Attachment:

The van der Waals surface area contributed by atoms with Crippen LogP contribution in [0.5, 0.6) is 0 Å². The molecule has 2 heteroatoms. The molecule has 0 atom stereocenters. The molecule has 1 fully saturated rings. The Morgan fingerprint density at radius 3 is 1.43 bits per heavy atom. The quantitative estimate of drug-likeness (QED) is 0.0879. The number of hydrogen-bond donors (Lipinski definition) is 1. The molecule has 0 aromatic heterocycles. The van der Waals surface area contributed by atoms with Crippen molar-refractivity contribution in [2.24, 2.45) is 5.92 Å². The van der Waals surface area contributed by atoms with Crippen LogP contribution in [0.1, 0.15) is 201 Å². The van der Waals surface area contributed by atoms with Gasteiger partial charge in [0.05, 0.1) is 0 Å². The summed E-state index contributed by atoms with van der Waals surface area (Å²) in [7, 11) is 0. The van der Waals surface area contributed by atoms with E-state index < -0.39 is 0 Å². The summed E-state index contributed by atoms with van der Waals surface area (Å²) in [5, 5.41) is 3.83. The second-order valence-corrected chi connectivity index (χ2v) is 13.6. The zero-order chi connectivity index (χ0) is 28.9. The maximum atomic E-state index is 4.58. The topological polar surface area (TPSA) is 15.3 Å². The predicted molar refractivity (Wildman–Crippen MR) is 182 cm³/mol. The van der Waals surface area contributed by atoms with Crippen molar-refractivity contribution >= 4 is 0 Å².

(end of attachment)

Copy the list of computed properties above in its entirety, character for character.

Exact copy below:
The van der Waals surface area contributed by atoms with Crippen LogP contribution in [0.5, 0.6) is 0 Å². The molecule has 2 heteroatoms. The molecule has 0 atom stereocenters. The molecule has 1 fully saturated rings. The Morgan fingerprint density at radius 3 is 1.43 bits per heavy atom. The quantitative estimate of drug-likeness (QED) is 0.0879. The number of hydrogen-bond donors (Lipinski definition) is 1. The molecule has 0 aromatic heterocycles. The van der Waals surface area contributed by atoms with Crippen molar-refractivity contribution in [2.24, 2.45) is 5.92 Å². The van der Waals surface area contributed by atoms with Crippen LogP contribution in [0.1, 0.15) is 201 Å². The van der Waals surface area contributed by atoms with Gasteiger partial charge in [0.05, 0.1) is 0 Å². The summed E-state index contributed by atoms with van der Waals surface area (Å²) in [7, 11) is 0. The van der Waals surface area contributed by atoms with E-state index < -0.39 is 0 Å². The summed E-state index contributed by atoms with van der Waals surface area (Å²) in [5, 5.41) is 3.83. The second-order valence-corrected chi connectivity index (χ2v) is 13.6. The zero-order chi connectivity index (χ0) is 28.9. The maximum atomic E-state index is 4.58. The topological polar surface area (TPSA) is 15.3 Å². The predicted molar refractivity (Wildman–Crippen MR) is 182 cm³/mol. The van der Waals surface area contributed by atoms with Crippen molar-refractivity contribution >= 4 is 0 Å².